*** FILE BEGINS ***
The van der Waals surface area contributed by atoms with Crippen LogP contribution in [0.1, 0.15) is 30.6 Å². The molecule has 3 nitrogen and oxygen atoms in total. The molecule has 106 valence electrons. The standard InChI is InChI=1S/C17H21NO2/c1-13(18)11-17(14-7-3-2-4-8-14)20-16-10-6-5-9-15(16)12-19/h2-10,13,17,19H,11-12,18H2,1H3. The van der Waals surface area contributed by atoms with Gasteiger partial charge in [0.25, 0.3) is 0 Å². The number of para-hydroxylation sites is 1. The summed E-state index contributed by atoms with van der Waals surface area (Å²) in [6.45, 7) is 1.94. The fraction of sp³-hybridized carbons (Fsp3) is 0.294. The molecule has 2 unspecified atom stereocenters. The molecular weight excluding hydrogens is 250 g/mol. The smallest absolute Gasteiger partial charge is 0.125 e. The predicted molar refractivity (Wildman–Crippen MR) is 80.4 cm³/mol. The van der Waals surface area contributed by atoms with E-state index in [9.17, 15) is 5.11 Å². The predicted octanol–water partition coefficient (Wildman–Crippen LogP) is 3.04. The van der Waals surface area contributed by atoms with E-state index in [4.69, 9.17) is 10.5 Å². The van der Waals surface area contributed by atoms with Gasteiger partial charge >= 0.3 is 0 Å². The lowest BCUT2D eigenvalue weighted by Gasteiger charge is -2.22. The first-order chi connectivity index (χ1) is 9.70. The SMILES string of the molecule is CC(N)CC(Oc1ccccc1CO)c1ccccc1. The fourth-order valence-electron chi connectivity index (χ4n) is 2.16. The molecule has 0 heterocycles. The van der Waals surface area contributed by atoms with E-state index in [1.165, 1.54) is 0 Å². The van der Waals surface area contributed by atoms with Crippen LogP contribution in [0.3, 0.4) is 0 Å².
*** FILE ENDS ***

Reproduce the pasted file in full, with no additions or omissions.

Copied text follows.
The van der Waals surface area contributed by atoms with Crippen LogP contribution in [0.1, 0.15) is 30.6 Å². The molecule has 3 nitrogen and oxygen atoms in total. The molecule has 106 valence electrons. The standard InChI is InChI=1S/C17H21NO2/c1-13(18)11-17(14-7-3-2-4-8-14)20-16-10-6-5-9-15(16)12-19/h2-10,13,17,19H,11-12,18H2,1H3. The van der Waals surface area contributed by atoms with Gasteiger partial charge in [0.25, 0.3) is 0 Å². The number of para-hydroxylation sites is 1. The summed E-state index contributed by atoms with van der Waals surface area (Å²) in [6.45, 7) is 1.94. The fraction of sp³-hybridized carbons (Fsp3) is 0.294. The molecule has 2 unspecified atom stereocenters. The molecular weight excluding hydrogens is 250 g/mol. The smallest absolute Gasteiger partial charge is 0.125 e. The predicted molar refractivity (Wildman–Crippen MR) is 80.4 cm³/mol. The van der Waals surface area contributed by atoms with E-state index in [9.17, 15) is 5.11 Å². The predicted octanol–water partition coefficient (Wildman–Crippen LogP) is 3.04. The van der Waals surface area contributed by atoms with E-state index in [4.69, 9.17) is 10.5 Å². The van der Waals surface area contributed by atoms with Gasteiger partial charge >= 0.3 is 0 Å². The lowest BCUT2D eigenvalue weighted by Gasteiger charge is -2.22. The first-order chi connectivity index (χ1) is 9.70. The SMILES string of the molecule is CC(N)CC(Oc1ccccc1CO)c1ccccc1. The fourth-order valence-electron chi connectivity index (χ4n) is 2.16. The molecule has 0 heterocycles. The van der Waals surface area contributed by atoms with E-state index in [1.165, 1.54) is 0 Å². The van der Waals surface area contributed by atoms with Crippen LogP contribution in [0.3, 0.4) is 0 Å².